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LockBit Ransomware Gang Lurked in a U.S. Gov Network for Months

LockBit Ransomware Gang Lurked in a U.S. Gov Network for Months

A regional U.S. government agency compromised with LockBit ransomware had the threat actor in its network for at least five months before the payload was deployed, security researchers found.

Logs retrieved from the compromised machines showed that two threat groups had compromised them and were engaged in reconnaissance and remote access operations.

The attackers tried to remove their tracks by deleting Event Logs but the pieces of the files remained allowed threat analysts to get a glimpse of the actor and their tactics.

Initial compromise

The initial access allowing the attack was a protective feature that one of the agency’s technicians left disabled following a maintenance operation.

Also Read: Protecting your business against cyberattacks: a practical guide

According to researchers at cybersecurity company Sophos, the actor accessed the network through open remote desktop (RDP) ports on a misconfigured firewall and then used Chrome to download the tools needed in the attack.

The toolset included utilities for brute-forcing, scanning, a commercial VPN, and free tools that allow file management and command execution, such as PsExec, FileZilla, Process Explorer, and GMER.

Additionally, the hackers used remote desktop and remote management software like ScreenConnect, and later in the attack, AnyDesk.

From there, the attackers spent time laying low and just tried to steal valuable account credentials to expand their compromise of the network.

At some point, they snatched the credentials of a local server admin who also had Domain Administrator permissions, so they could create on other systems new accounts with administrator privileges.

Upping the game

In the second phase of the attack, initiated five months after the initial compromise, a more sophisticated actor appears to have taken over, leading Sophos to assume that a higher-level actor was now in charge of the operation.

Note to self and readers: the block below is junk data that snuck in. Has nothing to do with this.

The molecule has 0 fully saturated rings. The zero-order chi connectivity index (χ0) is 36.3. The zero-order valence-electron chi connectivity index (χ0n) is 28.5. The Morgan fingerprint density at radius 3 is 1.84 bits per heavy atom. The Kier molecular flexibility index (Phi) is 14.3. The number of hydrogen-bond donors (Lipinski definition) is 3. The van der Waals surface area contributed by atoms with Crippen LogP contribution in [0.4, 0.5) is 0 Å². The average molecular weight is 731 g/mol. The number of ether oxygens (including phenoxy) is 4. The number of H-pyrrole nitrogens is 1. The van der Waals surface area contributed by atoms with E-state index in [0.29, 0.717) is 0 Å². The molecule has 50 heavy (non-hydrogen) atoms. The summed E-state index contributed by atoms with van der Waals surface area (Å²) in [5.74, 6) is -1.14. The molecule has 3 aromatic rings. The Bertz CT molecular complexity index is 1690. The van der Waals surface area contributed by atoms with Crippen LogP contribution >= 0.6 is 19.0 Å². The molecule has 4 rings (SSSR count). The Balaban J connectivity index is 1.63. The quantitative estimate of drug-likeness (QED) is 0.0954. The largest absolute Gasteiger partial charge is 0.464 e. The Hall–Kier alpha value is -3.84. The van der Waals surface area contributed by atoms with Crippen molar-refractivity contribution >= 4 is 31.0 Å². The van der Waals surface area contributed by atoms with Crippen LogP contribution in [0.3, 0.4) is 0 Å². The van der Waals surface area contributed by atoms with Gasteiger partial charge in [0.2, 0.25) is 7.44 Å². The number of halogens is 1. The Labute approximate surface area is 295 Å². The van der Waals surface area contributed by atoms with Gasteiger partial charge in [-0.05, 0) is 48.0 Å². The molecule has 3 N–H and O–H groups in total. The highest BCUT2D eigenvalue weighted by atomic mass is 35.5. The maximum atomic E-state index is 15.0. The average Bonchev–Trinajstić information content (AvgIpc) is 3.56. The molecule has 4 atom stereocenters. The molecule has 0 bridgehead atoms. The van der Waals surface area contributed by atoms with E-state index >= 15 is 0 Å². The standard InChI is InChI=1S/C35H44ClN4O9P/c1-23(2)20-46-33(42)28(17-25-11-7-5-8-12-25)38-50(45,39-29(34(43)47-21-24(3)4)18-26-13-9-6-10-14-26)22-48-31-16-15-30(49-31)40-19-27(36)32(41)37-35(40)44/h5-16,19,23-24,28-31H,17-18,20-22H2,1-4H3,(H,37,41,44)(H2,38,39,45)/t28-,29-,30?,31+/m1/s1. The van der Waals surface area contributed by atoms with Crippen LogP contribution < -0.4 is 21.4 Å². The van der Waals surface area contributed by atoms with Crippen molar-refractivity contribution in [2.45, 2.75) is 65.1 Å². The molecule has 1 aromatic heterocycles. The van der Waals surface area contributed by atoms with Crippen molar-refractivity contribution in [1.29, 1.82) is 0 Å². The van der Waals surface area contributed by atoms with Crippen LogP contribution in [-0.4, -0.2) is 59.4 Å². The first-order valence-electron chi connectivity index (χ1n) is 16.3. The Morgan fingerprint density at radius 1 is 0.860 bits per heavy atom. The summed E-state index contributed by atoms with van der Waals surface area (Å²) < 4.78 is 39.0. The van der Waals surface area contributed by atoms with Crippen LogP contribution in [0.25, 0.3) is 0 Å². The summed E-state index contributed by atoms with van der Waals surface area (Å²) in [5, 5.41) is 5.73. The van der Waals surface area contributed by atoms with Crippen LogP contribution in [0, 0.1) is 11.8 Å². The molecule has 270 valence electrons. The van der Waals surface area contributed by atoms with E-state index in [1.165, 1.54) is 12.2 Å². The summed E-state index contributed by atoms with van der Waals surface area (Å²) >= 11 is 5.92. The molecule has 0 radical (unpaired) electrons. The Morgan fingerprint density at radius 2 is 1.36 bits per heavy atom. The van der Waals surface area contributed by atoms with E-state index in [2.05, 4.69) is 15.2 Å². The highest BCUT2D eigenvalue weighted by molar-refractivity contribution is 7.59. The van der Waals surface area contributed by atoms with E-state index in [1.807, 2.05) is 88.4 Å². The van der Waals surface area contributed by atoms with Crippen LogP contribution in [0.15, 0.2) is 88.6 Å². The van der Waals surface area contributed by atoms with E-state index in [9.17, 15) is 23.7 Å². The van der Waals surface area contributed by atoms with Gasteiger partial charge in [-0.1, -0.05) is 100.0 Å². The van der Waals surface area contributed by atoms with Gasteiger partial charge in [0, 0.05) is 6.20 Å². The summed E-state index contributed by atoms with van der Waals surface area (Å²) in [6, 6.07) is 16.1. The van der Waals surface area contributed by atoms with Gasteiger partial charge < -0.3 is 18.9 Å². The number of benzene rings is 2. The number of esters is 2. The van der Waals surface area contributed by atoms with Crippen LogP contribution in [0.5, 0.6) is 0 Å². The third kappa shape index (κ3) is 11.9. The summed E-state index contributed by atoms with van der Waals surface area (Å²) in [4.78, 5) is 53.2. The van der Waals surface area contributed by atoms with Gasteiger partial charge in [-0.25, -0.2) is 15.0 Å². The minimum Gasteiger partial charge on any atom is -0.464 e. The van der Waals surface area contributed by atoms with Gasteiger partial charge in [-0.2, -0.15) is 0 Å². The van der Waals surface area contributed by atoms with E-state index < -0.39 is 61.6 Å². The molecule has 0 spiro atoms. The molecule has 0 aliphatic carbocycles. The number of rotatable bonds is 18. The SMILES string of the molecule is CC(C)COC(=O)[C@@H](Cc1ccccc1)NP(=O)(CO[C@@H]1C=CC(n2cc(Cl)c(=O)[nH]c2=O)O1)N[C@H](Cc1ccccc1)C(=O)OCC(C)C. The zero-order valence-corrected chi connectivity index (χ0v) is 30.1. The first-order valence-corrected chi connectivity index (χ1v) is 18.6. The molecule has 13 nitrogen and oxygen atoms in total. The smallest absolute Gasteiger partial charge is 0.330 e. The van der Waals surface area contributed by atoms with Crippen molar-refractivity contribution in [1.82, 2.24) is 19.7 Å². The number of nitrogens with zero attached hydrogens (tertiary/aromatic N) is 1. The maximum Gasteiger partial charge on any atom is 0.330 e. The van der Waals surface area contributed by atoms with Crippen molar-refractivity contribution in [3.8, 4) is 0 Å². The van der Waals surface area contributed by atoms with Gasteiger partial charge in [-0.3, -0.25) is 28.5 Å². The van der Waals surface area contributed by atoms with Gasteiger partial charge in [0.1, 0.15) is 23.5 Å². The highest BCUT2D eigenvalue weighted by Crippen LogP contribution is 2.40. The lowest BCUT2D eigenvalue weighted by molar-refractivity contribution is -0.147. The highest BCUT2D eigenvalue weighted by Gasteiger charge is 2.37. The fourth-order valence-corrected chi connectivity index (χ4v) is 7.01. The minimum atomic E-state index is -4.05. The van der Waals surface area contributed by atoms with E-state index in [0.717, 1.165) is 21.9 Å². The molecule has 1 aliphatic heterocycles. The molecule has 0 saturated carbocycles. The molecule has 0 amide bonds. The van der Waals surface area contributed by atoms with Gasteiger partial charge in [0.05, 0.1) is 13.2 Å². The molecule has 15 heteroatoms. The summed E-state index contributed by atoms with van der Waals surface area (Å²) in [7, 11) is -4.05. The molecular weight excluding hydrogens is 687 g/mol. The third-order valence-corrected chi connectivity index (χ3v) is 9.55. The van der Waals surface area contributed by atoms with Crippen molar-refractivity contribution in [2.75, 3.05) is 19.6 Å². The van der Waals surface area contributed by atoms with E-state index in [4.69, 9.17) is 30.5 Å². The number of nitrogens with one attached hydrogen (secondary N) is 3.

“The nature of the activity recovered from logs and browser history files on the compromised server gave us the impression that the threat actors who first broke in to the network weren’t experts, but novices, and that they may later have transferred control of their remote access to one or more different, more sophisticated groups who, eventually, delivered the ransomware payload” – Sophos

The new phase started with installing the Mimikatz and LaZagne post-exploitation tool for extracting credentials sets from the compromised server.

Also Read: Best data protection practices to safeguard your organization

The attackers made their presence more evident by wiping logs and performing system reboots via remote commands, alerting the system admins who took 60 servers offline and segmented the network.

A second error during this incident response disabled endpoint security. From this point, the two parties engaged in an open confrontation of measures and countermoves.

“A steady stream of table-setting activities took place as the attackers dumped account credentials, ran network enumeration tools, checked their RDP abilities, and created new user accounts, presumably to give themselves options in case they were interrupted” – Sophos

“On the first day of the sixth month of the attack, the attacker made their big move, running Advanced IP Scanner and almost immediately beginning lateral movement to multiple sensitive servers. Within minutes, the attacker has access to a slew of sensitive personnel and purchasing files,” informs the report from Sophos.

Sophos joined the response effort and shut down the servers that provided remote access to the adversaries, but part of the network had already been encrypted with LockBit.

On a few machines, although the files had been renamed with LockBit’s suffix, no encryption had taken place, so restoring them was a matter of reversing the renaming action.


The researchers say that implementing multi-factor authentication (MFA) protection would have lead to a different outcome, as it would have stopped the hackers from moving freely or at least significantly hinder their action on the compromised network.

Another critical security feature that could have slowed down the threat actors is a firewall rule blocking remote access to RDP ports.

Finally, this case highlights the issue of maintenance and incident response errors and the need to follow security checklists even in urgent situations.



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